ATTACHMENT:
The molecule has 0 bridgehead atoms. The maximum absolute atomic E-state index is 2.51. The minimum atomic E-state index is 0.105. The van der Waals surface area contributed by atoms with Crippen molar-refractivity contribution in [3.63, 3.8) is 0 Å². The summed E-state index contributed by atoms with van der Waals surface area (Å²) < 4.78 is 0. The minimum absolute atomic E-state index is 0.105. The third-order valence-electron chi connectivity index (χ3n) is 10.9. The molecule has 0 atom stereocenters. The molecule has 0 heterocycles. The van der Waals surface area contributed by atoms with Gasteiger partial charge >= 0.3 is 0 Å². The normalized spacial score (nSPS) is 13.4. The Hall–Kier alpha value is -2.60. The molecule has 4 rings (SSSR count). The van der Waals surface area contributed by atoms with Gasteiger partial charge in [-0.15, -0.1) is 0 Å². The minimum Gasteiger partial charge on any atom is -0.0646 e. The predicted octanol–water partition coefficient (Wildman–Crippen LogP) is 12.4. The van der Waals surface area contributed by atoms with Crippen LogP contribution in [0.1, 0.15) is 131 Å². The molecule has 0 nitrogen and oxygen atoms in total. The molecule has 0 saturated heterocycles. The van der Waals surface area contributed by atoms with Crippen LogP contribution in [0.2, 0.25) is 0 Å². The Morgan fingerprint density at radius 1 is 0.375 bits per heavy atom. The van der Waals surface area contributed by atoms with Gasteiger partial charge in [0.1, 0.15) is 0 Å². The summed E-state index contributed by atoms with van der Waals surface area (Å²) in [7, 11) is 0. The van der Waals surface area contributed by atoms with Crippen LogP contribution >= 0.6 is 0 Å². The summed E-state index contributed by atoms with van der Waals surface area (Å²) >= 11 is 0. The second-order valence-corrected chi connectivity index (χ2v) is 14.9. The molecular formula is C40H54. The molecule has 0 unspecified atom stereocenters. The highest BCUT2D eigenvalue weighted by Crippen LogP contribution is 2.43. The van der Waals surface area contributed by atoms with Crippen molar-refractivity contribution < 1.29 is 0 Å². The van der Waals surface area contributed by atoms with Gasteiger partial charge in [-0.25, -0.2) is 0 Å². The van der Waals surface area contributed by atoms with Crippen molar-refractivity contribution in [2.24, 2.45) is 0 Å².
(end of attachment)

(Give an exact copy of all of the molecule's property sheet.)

The molecule has 0 bridgehead atoms. The maximum absolute atomic E-state index is 2.51. The minimum atomic E-state index is 0.105. The van der Waals surface area contributed by atoms with Crippen molar-refractivity contribution in [3.63, 3.8) is 0 Å². The summed E-state index contributed by atoms with van der Waals surface area (Å²) < 4.78 is 0. The minimum absolute atomic E-state index is 0.105. The third-order valence-electron chi connectivity index (χ3n) is 10.9. The molecule has 0 atom stereocenters. The molecule has 0 heterocycles. The van der Waals surface area contributed by atoms with Gasteiger partial charge >= 0.3 is 0 Å². The normalized spacial score (nSPS) is 13.4. The Hall–Kier alpha value is -2.60. The molecule has 4 rings (SSSR count). The van der Waals surface area contributed by atoms with Gasteiger partial charge in [-0.15, -0.1) is 0 Å². The minimum Gasteiger partial charge on any atom is -0.0646 e. The predicted octanol–water partition coefficient (Wildman–Crippen LogP) is 12.4. The van der Waals surface area contributed by atoms with Crippen LogP contribution in [0.1, 0.15) is 131 Å². The molecule has 0 nitrogen and oxygen atoms in total. The molecule has 0 saturated heterocycles. The van der Waals surface area contributed by atoms with Crippen LogP contribution in [0.2, 0.25) is 0 Å². The Morgan fingerprint density at radius 1 is 0.375 bits per heavy atom. The van der Waals surface area contributed by atoms with Gasteiger partial charge in [0.1, 0.15) is 0 Å². The summed E-state index contributed by atoms with van der Waals surface area (Å²) in [7, 11) is 0. The van der Waals surface area contributed by atoms with Crippen LogP contribution >= 0.6 is 0 Å². The summed E-state index contributed by atoms with van der Waals surface area (Å²) >= 11 is 0. The second-order valence-corrected chi connectivity index (χ2v) is 14.9. The molecular formula is C40H54. The molecule has 0 unspecified atom stereocenters. The highest BCUT2D eigenvalue weighted by Crippen LogP contribution is 2.43. The van der Waals surface area contributed by atoms with Crippen molar-refractivity contribution < 1.29 is 0 Å². The van der Waals surface area contributed by atoms with Gasteiger partial charge in [-0.25, -0.2) is 0 Å². The van der Waals surface area contributed by atoms with Crippen molar-refractivity contribution in [2.24, 2.45) is 0 Å².